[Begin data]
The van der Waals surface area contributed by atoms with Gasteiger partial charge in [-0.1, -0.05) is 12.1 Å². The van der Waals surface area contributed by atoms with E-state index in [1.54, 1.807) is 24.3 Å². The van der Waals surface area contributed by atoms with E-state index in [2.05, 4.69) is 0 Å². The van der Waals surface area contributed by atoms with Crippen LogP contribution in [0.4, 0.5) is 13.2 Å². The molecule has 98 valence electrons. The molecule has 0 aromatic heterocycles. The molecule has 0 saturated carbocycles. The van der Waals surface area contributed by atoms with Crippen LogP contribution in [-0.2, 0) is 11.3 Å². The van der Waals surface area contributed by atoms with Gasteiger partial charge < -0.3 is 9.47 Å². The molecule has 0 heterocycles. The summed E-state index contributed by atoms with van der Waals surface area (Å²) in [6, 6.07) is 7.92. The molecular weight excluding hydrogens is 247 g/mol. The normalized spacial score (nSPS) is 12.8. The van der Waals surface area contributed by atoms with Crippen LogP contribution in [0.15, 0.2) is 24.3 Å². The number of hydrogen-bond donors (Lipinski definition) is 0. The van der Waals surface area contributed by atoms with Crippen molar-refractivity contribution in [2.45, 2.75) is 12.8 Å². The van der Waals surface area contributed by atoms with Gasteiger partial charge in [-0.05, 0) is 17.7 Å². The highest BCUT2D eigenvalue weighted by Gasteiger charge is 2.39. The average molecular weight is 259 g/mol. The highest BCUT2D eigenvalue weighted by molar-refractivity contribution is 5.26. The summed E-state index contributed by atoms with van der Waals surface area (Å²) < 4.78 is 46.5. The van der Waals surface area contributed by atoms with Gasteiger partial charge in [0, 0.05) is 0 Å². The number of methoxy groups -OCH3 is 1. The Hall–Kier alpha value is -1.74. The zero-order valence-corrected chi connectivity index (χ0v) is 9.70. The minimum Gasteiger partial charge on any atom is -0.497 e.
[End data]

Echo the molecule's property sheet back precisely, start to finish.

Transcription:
The van der Waals surface area contributed by atoms with Gasteiger partial charge in [-0.1, -0.05) is 12.1 Å². The van der Waals surface area contributed by atoms with E-state index in [1.54, 1.807) is 24.3 Å². The van der Waals surface area contributed by atoms with E-state index in [2.05, 4.69) is 0 Å². The van der Waals surface area contributed by atoms with Crippen LogP contribution in [0.4, 0.5) is 13.2 Å². The molecule has 98 valence electrons. The molecule has 0 aromatic heterocycles. The molecule has 0 saturated carbocycles. The van der Waals surface area contributed by atoms with Crippen LogP contribution in [-0.2, 0) is 11.3 Å². The van der Waals surface area contributed by atoms with Gasteiger partial charge < -0.3 is 9.47 Å². The molecule has 0 heterocycles. The summed E-state index contributed by atoms with van der Waals surface area (Å²) in [6, 6.07) is 7.92. The molecular weight excluding hydrogens is 247 g/mol. The normalized spacial score (nSPS) is 12.8. The van der Waals surface area contributed by atoms with Crippen LogP contribution in [0.15, 0.2) is 24.3 Å². The number of hydrogen-bond donors (Lipinski definition) is 0. The van der Waals surface area contributed by atoms with Crippen molar-refractivity contribution in [2.45, 2.75) is 12.8 Å². The van der Waals surface area contributed by atoms with Gasteiger partial charge in [-0.05, 0) is 17.7 Å². The highest BCUT2D eigenvalue weighted by Gasteiger charge is 2.39. The average molecular weight is 259 g/mol. The highest BCUT2D eigenvalue weighted by molar-refractivity contribution is 5.26. The summed E-state index contributed by atoms with van der Waals surface area (Å²) < 4.78 is 46.5. The van der Waals surface area contributed by atoms with Gasteiger partial charge in [0, 0.05) is 0 Å². The number of methoxy groups -OCH3 is 1. The Hall–Kier alpha value is -1.74. The zero-order valence-corrected chi connectivity index (χ0v) is 9.70. The minimum Gasteiger partial charge on any atom is -0.497 e.